Theres a new contouring trend making the rounds, and if your hair is highlighted, youre probably already doing it. Hair contouring has been popping up everywhere from our Instagram feeds to beauty websites heralding the technique as the next big thing. "Highlighting and shading certain parts of the hair can create the illusion of a different face shape, depending on what you want to accentuate," colorist Nick Penna told Allure recently. "Just like the makeup technique, light shades are for highlighting and darker shades are for creating a shadow effect," he explained.
The color placement will depend on your unique features, but there are a few guidelines for flattering your face shape: On round faces, place highlights around the hairline to elongate, and add darker color underneath the ears to bring the chin to more of a point. To shorten an oblong face, leave the roots darker and lighten the ends. And to play down the angles of a square face, layer multiple tones around the temples and jawline to create softness. Theres even an infographic that shows where your highlights and lowlights should go, based on your facial geometry.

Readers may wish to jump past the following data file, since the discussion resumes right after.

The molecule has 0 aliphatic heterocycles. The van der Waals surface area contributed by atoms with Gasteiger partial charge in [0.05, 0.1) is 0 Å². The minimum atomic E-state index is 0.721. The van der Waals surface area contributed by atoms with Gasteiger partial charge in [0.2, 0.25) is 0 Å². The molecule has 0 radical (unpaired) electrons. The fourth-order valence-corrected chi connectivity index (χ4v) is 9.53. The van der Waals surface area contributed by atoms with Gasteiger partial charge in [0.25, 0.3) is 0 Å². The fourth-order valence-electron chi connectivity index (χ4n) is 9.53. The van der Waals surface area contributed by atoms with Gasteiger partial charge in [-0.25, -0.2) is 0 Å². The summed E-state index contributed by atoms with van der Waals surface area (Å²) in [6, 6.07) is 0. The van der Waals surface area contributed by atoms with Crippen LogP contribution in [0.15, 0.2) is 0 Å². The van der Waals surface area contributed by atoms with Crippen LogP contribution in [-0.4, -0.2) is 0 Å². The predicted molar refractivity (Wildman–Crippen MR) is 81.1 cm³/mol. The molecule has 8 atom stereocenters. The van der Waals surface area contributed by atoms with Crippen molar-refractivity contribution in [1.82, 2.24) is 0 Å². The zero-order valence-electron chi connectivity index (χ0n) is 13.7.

But just like strobing isnt a invention so much as an old techniquehighlightingrenamed and taken to the extreme, hair contouring has existed for as long as people have been coloring their hair. If youve ever gotten foils, balayage, or even ombr, you colorist probably used light and dark tones to frame your face, so congratulations on being a ahead of the curve. New or not, at least this trend is lower maintenance than some of the other cheekbone-chiseling tricks weve seen lately (looking at you, clown contouring).
Recovering gel manicure addict, amateur Spotify DJ, expert roller skater.